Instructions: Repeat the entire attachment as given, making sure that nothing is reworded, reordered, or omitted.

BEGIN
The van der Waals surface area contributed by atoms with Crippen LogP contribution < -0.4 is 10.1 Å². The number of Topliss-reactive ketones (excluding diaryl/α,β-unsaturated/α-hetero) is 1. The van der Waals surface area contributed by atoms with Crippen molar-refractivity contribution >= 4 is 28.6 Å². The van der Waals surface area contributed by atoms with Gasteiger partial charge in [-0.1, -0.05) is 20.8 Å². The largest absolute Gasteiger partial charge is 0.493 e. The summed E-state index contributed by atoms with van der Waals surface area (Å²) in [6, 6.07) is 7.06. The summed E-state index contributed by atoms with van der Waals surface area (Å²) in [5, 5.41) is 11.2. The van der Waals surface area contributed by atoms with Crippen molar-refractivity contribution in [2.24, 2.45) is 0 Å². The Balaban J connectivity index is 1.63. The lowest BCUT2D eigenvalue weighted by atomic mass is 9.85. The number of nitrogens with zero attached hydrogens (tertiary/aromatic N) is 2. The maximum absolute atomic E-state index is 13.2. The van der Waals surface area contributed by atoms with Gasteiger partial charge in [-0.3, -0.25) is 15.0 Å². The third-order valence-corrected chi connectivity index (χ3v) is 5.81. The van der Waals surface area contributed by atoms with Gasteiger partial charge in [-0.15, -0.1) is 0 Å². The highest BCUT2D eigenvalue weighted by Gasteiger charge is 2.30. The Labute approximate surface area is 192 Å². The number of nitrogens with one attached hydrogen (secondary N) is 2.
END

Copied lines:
The van der Waals surface area contributed by atoms with Crippen LogP contribution < -0.4 is 10.1 Å². The number of Topliss-reactive ketones (excluding diaryl/α,β-unsaturated/α-hetero) is 1. The van der Waals surface area contributed by atoms with Crippen molar-refractivity contribution >= 4 is 28.6 Å². The van der Waals surface area contributed by atoms with Gasteiger partial charge in [-0.1, -0.05) is 20.8 Å². The largest absolute Gasteiger partial charge is 0.493 e. The summed E-state index contributed by atoms with van der Waals surface area (Å²) in [6, 6.07) is 7.06. The summed E-state index contributed by atoms with van der Waals surface area (Å²) in [5, 5.41) is 11.2. The van der Waals surface area contributed by atoms with Crippen molar-refractivity contribution in [2.24, 2.45) is 0 Å². The Balaban J connectivity index is 1.63. The lowest BCUT2D eigenvalue weighted by atomic mass is 9.85. The number of nitrogens with zero attached hydrogens (tertiary/aromatic N) is 2. The maximum absolute atomic E-state index is 13.2. The van der Waals surface area contributed by atoms with Gasteiger partial charge in [-0.3, -0.25) is 15.0 Å². The third-order valence-corrected chi connectivity index (χ3v) is 5.81. The van der Waals surface area contributed by atoms with Gasteiger partial charge in [-0.15, -0.1) is 0 Å². The highest BCUT2D eigenvalue weighted by Gasteiger charge is 2.30. The Labute approximate surface area is 192 Å². The number of nitrogens with one attached hydrogen (secondary N) is 2.